Media and the law have long been uncomfortable bedfellows, but as the social media and mainstream media continue their trekking into every corner of our lives it becomes both more urgent and also more important that their facts are correct.
Hence this week, after CNN made its embarrassing error over a non-occurring arrest in the Boston bombing case, CNN boss Jeff Zucker put out a memo about the matter.
It’s not the first such error and another law-based mistake that was massively damaging for the network was the claim in June that President Obama’s health care law had been overturned.
Although CNN’s traffic spiked hugely with the erroneous reporting of the Boston arrest
As events unfolded in Boston, and then in Texas, and as they continue to unfold at this very moment in both places, CNN has been there for our audience in every possible way – on television, online and on our mobile platforms.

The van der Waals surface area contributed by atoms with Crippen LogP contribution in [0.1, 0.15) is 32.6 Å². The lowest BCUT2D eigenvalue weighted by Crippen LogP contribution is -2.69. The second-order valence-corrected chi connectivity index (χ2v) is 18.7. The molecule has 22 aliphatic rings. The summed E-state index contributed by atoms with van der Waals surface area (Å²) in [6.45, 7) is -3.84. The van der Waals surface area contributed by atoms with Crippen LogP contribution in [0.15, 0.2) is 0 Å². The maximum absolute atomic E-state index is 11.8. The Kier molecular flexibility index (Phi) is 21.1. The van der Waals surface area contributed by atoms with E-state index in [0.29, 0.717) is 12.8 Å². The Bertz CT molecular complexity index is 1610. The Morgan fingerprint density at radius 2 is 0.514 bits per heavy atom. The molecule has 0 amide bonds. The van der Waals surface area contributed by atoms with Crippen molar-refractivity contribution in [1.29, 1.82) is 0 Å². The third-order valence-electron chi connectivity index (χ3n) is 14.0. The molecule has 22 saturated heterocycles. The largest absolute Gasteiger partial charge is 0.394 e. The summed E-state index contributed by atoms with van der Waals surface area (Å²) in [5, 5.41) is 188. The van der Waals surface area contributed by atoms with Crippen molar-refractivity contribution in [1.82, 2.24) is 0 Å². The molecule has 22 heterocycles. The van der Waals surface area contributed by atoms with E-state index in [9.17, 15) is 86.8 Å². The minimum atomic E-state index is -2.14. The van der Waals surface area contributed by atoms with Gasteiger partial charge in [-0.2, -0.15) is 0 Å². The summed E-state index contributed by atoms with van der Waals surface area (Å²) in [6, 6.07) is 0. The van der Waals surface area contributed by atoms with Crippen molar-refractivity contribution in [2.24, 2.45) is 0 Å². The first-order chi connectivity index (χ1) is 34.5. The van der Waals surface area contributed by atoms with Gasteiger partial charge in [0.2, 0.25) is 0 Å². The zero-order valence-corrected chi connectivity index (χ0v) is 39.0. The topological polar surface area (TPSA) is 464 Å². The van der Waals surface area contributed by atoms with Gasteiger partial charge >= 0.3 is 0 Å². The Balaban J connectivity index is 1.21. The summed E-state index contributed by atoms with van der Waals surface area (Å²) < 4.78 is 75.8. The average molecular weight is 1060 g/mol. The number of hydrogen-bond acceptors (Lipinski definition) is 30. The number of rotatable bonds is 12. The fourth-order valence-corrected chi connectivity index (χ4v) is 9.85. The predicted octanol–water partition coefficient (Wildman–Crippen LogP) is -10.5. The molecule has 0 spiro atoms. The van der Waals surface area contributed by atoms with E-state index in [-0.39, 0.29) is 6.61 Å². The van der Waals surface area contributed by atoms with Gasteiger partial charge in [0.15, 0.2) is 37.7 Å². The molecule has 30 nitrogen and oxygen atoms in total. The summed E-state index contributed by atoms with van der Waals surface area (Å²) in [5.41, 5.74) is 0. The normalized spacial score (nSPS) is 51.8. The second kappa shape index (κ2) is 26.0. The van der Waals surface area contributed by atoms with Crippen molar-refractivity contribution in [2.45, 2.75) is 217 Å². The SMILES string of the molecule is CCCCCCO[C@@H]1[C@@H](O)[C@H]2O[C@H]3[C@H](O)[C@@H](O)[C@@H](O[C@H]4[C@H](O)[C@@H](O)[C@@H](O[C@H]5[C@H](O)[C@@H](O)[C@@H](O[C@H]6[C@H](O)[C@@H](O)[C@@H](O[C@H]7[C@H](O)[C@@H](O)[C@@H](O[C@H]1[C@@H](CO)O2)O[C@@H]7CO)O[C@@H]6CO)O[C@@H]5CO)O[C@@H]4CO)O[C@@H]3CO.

As Wolf would say, that was true for our audiences here in the United States and around the world. For journalists like each of us, these are the times that define what we do and why we do it. All of you, across every division of CNN Worldwide, have done exceptional work. And when we made a mistake, we moved quickly to acknowledge it and correct it. It was important to see CNN, CNN.com, HLN and CNNI all shine this week, often with different stories and different approaches that make each of their roles clear. It is a week that began with a whole new genre of programming for CNN, with the successful premiere of Parts Unknown.
Now, as the week comes to a close, I wanted to express my deep gratitude and admiration. You have worked tirelessly, around the clock, to share these stories. And our audiences have responded, making it clear that they rely on us in ever increasing ways. In front of the cameras and behind the scenes, you have shown the world what makes us CNN. With my thanks and appreciation.